It means that v=0.6c. The other equalities tell you that if I'm moving with speed 0.6c relative to you, I would be assigning coordinates (t',x',y',z') to the event you would be assigning coordinates (t,x,y,z). This is assuming that we both use the inertial coordinate systems that are associated with our motions in a standard way. I would say that the reason why "the rest frame of the photon" doesn't make sense (even if we would allow it to be a non-inertial coordinate system) is that this standard way of associating coordinate systems with non-accelerating objects doesn't work for photons. Some of the details are explained in this post.
 
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  • #16
Fredrik
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The "frame" of a photon can be defined using "light cone" coordinates.
You can pick any coordinate system with a time axis that coincides with the photon's world line and call it "the frame of the photon" if you want to. But I don't know a reason why the light cone coordinates should be preferred over any of the others.
 
  • #17
atyy
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You can pick any coordinate system with a time axis that coincides with the photon's world line and call it "the frame of the photon" if you want to. But I don't know a reason why the light cone coordinates should be preferred over any of the others.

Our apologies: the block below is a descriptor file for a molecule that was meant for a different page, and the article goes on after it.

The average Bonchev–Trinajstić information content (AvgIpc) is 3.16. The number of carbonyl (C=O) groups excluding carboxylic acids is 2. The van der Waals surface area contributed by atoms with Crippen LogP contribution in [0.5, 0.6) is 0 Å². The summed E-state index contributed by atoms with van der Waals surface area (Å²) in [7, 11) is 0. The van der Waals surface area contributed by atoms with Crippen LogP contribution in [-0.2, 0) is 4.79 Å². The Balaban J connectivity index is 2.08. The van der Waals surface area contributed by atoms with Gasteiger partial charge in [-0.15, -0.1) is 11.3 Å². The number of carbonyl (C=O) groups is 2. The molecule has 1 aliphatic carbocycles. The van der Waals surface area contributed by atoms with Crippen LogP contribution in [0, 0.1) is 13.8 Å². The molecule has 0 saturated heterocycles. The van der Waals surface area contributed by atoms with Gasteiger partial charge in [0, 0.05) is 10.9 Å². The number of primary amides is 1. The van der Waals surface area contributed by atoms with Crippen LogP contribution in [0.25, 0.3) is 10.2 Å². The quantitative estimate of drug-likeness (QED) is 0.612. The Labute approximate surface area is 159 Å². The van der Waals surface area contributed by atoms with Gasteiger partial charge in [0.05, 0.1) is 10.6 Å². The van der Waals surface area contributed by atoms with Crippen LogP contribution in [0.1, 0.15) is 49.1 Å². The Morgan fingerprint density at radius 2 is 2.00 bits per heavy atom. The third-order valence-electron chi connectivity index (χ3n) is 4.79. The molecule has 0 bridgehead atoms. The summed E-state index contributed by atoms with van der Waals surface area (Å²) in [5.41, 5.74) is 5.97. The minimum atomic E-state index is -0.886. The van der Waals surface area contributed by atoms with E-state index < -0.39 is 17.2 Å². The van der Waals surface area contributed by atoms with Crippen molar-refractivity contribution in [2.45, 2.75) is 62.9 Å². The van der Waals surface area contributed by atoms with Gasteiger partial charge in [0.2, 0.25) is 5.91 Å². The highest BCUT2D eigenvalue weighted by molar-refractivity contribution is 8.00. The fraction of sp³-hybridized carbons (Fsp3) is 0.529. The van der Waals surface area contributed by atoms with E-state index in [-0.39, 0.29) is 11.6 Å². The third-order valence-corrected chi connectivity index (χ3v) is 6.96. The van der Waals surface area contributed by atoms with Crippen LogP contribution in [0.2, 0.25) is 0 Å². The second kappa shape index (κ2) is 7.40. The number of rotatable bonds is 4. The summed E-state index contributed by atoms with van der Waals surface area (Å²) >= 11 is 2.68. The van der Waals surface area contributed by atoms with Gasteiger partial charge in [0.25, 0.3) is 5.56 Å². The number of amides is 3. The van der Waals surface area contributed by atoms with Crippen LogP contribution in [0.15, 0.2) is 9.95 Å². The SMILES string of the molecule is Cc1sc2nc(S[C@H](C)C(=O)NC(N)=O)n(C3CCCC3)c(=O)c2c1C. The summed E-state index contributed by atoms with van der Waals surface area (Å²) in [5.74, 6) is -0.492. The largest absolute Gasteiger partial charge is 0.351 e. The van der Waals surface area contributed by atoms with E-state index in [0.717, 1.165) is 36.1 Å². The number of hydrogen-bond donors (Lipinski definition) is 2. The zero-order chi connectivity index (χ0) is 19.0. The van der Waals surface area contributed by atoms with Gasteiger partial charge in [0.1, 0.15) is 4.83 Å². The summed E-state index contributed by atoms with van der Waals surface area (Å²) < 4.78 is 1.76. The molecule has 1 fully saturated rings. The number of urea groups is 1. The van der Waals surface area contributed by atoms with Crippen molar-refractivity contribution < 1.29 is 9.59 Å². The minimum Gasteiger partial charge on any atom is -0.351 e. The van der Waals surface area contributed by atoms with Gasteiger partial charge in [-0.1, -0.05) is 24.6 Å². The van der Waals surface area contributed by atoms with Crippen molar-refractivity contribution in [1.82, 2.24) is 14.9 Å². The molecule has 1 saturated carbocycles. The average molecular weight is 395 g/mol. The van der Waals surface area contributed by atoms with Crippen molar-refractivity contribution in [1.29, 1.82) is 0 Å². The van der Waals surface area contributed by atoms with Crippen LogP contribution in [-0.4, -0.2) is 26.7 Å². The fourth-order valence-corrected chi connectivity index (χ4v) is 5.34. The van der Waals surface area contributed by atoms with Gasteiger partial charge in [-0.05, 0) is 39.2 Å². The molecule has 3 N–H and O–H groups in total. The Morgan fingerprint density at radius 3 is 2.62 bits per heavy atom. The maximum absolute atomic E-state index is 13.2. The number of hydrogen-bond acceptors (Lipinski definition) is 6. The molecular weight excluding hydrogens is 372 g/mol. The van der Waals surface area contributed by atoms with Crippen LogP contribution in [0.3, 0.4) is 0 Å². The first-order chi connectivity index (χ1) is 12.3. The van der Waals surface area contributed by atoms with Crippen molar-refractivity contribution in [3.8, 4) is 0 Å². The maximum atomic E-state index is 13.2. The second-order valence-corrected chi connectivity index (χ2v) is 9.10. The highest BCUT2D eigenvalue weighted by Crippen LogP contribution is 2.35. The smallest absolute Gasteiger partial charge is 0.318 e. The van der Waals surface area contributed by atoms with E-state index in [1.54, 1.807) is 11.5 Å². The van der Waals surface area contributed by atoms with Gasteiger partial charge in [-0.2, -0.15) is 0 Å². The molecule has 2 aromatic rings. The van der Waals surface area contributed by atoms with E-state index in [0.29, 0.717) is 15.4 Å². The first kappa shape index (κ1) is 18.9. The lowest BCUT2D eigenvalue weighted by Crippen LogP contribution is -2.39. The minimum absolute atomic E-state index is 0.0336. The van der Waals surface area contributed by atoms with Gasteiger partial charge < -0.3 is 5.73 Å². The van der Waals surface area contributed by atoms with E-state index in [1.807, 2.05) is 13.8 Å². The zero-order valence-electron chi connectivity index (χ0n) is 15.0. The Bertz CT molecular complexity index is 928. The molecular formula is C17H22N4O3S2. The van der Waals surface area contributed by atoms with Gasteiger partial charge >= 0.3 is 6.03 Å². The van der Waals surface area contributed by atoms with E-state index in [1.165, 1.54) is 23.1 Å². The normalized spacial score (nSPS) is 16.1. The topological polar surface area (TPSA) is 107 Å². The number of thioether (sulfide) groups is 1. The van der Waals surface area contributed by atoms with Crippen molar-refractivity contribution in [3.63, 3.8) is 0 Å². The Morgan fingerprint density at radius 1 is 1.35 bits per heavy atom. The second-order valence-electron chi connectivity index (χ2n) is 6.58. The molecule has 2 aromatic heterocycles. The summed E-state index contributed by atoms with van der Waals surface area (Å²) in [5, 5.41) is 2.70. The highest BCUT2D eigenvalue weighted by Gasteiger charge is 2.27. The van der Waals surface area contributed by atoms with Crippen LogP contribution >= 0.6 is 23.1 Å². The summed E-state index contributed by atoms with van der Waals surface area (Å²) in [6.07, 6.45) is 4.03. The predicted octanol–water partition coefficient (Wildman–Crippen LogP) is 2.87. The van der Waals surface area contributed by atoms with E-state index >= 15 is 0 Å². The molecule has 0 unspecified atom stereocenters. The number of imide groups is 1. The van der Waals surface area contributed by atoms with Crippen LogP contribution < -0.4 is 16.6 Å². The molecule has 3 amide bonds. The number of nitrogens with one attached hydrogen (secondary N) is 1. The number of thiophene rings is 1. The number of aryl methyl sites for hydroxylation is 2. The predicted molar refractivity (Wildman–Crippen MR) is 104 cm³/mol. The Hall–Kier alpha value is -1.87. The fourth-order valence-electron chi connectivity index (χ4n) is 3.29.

Yes. The aim was just to pick a reasonable definition (this one that is actually useful) and show that it is not a Lorentz inertial frame.
 
  • #18
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Good information in this thread, thanks. Though I would like to point out, Fredrik, that part of my OP was quoted from the user D H in another thread. It isn't my words.
 
  • #19
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You seem to be overlooking the fact that if there is such a thing as an inertial reference frame of the photon, then that photon would have to have both speed 0 and speed c in it. There is an immediate contradiction even if you don't consider any other photons, so the problem is anything but "slight". (The speed must be 0 because it's assumed to be the reference frame in which the photon is at rest, and the speed must be c because it's assumed to be an inertial frame. The contradiction means that if a photon has a reference frame, it's not an inertial frame). Of course, the same thing can be said about any other photon in the beam.


Wait, are you saying in the bolded above that if we were looking for a reference frame of a photon, then we don't neccesarily need to have a speed of 0?
 
  • #20
Fredrik